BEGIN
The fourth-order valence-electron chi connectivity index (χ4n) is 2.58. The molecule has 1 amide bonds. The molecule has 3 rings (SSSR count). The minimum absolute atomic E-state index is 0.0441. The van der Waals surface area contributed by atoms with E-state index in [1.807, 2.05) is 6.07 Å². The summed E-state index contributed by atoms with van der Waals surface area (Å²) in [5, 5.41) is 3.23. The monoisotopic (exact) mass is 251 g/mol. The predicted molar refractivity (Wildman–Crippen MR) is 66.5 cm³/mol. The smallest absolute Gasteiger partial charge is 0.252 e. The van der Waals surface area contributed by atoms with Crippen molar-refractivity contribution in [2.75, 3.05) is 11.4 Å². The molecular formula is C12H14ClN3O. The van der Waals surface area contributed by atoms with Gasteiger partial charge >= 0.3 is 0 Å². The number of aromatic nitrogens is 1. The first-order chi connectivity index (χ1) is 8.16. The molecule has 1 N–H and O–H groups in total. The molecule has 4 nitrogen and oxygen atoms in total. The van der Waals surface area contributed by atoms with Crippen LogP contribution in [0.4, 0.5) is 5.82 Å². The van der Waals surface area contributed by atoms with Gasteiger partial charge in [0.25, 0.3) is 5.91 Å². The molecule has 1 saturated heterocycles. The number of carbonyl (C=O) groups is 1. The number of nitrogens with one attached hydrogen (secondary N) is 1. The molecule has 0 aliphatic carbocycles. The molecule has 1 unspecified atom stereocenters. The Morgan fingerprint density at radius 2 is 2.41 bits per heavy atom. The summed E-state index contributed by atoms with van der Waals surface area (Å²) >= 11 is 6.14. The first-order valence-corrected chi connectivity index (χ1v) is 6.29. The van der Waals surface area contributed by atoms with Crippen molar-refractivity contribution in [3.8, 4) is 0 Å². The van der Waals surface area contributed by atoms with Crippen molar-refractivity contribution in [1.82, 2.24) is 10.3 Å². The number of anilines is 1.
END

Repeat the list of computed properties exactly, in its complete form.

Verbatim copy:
The fourth-order valence-electron chi connectivity index (χ4n) is 2.58. The molecule has 1 amide bonds. The molecule has 3 rings (SSSR count). The minimum absolute atomic E-state index is 0.0441. The van der Waals surface area contributed by atoms with E-state index in [1.807, 2.05) is 6.07 Å². The summed E-state index contributed by atoms with van der Waals surface area (Å²) in [5, 5.41) is 3.23. The monoisotopic (exact) mass is 251 g/mol. The predicted molar refractivity (Wildman–Crippen MR) is 66.5 cm³/mol. The smallest absolute Gasteiger partial charge is 0.252 e. The van der Waals surface area contributed by atoms with Crippen molar-refractivity contribution in [2.75, 3.05) is 11.4 Å². The molecular formula is C12H14ClN3O. The van der Waals surface area contributed by atoms with Gasteiger partial charge >= 0.3 is 0 Å². The number of aromatic nitrogens is 1. The first-order chi connectivity index (χ1) is 8.16. The molecule has 1 N–H and O–H groups in total. The molecule has 4 nitrogen and oxygen atoms in total. The van der Waals surface area contributed by atoms with Crippen LogP contribution in [0.4, 0.5) is 5.82 Å². The van der Waals surface area contributed by atoms with Gasteiger partial charge in [0.25, 0.3) is 5.91 Å². The molecule has 1 saturated heterocycles. The number of carbonyl (C=O) groups is 1. The number of nitrogens with one attached hydrogen (secondary N) is 1. The molecule has 0 aliphatic carbocycles. The molecule has 1 unspecified atom stereocenters. The Morgan fingerprint density at radius 2 is 2.41 bits per heavy atom. The summed E-state index contributed by atoms with van der Waals surface area (Å²) >= 11 is 6.14. The first-order valence-corrected chi connectivity index (χ1v) is 6.29. The van der Waals surface area contributed by atoms with Crippen molar-refractivity contribution in [3.8, 4) is 0 Å². The van der Waals surface area contributed by atoms with Crippen molar-refractivity contribution in [1.82, 2.24) is 10.3 Å². The number of anilines is 1.